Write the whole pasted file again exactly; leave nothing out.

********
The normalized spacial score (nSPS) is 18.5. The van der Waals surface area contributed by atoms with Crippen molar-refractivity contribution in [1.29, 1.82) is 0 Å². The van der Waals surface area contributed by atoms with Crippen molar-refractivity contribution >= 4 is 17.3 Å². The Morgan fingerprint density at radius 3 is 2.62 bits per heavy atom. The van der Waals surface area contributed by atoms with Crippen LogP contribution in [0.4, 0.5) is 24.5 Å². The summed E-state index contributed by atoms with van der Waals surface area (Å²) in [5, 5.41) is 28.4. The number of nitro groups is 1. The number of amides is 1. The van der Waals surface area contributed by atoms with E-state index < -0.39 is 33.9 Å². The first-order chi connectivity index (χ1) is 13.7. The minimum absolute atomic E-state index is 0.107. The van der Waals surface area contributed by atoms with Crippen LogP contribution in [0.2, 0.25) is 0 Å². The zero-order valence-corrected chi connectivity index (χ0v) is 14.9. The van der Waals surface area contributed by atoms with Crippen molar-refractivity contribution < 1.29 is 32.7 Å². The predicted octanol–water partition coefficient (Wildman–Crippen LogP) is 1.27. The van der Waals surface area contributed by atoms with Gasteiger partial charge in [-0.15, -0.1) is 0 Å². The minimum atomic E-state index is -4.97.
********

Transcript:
The normalized spacial score (nSPS) is 18.5. The van der Waals surface area contributed by atoms with Crippen molar-refractivity contribution in [1.29, 1.82) is 0 Å². The van der Waals surface area contributed by atoms with Crippen molar-refractivity contribution >= 4 is 17.3 Å². The Morgan fingerprint density at radius 3 is 2.62 bits per heavy atom. The van der Waals surface area contributed by atoms with Crippen LogP contribution in [0.4, 0.5) is 24.5 Å². The summed E-state index contributed by atoms with van der Waals surface area (Å²) in [5, 5.41) is 28.4. The number of nitro groups is 1. The number of amides is 1. The van der Waals surface area contributed by atoms with E-state index < -0.39 is 33.9 Å². The first-order chi connectivity index (χ1) is 13.7. The minimum absolute atomic E-state index is 0.107. The van der Waals surface area contributed by atoms with Crippen LogP contribution in [0.2, 0.25) is 0 Å². The zero-order valence-corrected chi connectivity index (χ0v) is 14.9. The van der Waals surface area contributed by atoms with Crippen molar-refractivity contribution < 1.29 is 32.7 Å². The predicted octanol–water partition coefficient (Wildman–Crippen LogP) is 1.27. The van der Waals surface area contributed by atoms with Gasteiger partial charge in [-0.15, -0.1) is 0 Å². The minimum atomic E-state index is -4.97.